Kevin L. Miller, Petitioner, v. Department of the Navy, Respondent, 831 F.2d 305 (Fed. Cir. 1987)

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U.S. Court of Appeals for the Federal Circuit - 831 F.2d 305 (Fed. Cir. 1987) September 9, 1987

Before DAVIS, Circuit Judge, BALDWIN, Senior Circuit Judge, and EDWARD S. SMITH, Circuit Judge.

PER CURIAM.


DECISION

The initial decision of the Merit Systems Protection Board (board), which decision became final on February 17, 1987, docket No. CH07528610538, dismissing as beyond the board's jurisdiction the appeal by Kevin L. Miller (Miller) of his removal by the Department of the Navy from his position as an electronics mechanic helper at the Naval Avionics Center in Indianapolis, Indiana, is affirmed.

OPINION

Miller, in filing his appeal with the board, had the burden of proving that the board had jurisdiction of his claim. 5 C.F.R. Sec. 1201.56(a) (2) (1987). After a thorough review of the arguments submitted to us by Miller, we must conclude that Miller has failed to sustain his burden of establishing that the board had jurisdiction. See McCarley v. Merit Systems Protection Board, 757 F.2d 278 (Fed. Cir. 1985).

Federal 'employees,' pursuant to 5 U.S.C. § 7701(a) (1982), are provided with the right to 'appeal to the Merit Systems Protection Board from any action which is appealable to the Board under any law, rule, or regulation.' However, the statutory definition of 'employee,' as used in section 7701(a), is limited. According to 5 U.S.C. § 7511(a) (1) (A), individuals serving under a temporary appointment limited to 1 year or less are not defined as 'employees' and, therefore, are not included within the class of persons entitled to an appeal before the board pursuant to section 7701(a).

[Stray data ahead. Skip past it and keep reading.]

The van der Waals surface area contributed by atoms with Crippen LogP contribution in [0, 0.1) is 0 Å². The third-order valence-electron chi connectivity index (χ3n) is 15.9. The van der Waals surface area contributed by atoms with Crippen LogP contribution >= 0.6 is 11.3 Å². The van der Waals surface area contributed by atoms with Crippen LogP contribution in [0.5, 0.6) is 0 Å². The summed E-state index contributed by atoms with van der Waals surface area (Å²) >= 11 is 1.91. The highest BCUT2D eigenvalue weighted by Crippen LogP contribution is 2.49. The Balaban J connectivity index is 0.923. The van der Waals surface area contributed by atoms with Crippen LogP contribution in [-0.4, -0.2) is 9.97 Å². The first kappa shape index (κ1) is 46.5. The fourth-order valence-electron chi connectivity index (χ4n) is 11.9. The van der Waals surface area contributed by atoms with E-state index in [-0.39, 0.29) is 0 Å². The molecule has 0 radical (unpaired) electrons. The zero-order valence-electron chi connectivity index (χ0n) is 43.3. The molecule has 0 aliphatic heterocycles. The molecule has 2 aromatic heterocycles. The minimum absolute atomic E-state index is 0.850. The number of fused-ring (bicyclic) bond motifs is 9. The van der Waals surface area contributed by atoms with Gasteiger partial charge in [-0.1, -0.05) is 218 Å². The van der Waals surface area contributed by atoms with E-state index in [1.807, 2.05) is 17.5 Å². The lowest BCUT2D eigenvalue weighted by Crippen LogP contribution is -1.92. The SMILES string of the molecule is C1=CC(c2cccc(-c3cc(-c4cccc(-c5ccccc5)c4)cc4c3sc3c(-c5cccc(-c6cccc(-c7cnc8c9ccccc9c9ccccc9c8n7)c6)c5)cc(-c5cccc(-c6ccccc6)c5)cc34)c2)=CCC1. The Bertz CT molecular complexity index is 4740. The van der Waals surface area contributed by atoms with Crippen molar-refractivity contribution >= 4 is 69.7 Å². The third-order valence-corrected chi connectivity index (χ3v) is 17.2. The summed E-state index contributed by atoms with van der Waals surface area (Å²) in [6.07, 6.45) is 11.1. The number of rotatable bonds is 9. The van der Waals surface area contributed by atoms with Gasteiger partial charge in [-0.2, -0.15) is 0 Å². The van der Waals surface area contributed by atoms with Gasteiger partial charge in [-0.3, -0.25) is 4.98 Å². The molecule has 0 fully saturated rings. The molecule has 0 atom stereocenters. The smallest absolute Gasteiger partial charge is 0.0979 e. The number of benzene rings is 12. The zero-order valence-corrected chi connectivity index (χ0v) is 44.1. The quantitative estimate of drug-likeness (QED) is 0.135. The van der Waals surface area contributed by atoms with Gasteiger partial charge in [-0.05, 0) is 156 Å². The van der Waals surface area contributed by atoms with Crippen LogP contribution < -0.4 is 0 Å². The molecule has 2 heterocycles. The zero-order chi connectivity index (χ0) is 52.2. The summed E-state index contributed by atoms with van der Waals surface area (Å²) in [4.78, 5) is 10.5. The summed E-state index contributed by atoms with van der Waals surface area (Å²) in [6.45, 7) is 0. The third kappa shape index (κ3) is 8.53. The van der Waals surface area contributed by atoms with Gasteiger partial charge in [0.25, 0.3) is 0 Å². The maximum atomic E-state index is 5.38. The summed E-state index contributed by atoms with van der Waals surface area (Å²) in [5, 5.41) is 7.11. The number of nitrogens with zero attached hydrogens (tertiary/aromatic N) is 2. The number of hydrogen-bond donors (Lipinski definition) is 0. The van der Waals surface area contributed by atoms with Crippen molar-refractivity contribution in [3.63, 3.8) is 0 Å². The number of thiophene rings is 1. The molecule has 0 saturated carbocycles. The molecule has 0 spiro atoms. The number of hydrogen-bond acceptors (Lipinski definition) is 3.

Miller argues that the board erred by characterizing him as an individual with a temporary appointment limited to 1 year or less for purposes of section 7511(a) (1) (A). Miller contends, on the basis of his 4 years of allegedly continuous service at the Naval Avionics Center, that he should have fallen into another category of appointment such as 'term' or 'career-conditional' and, as such, have the right to appeal his removal from his position to the board. We are not persuaded by this argument. Notwithstanding the possibility that Miller was continuously employed for 4 years as an electronics mechanic helper, Miller has failed to refute the board's determination that, during the period of Miller's service, Miller was under a temporary appointment limited to 1 year or less. See Stern v. Department of the Army, 699 F.2d 1312 (Fed. Cir.), cert. denied, 462 U.S. 1122 (1983).

We must affirm the board's decision because we find it to be supported by substantial evidence, and not arbitrary, capricious, an abuse of discretion, or otherwise not in accordance with the law. 5 U.S.C. § 7703(c); see Hayes v. Department of the Navy, 727 F.2d 1535, 1537 (Fed. Cir. 1984).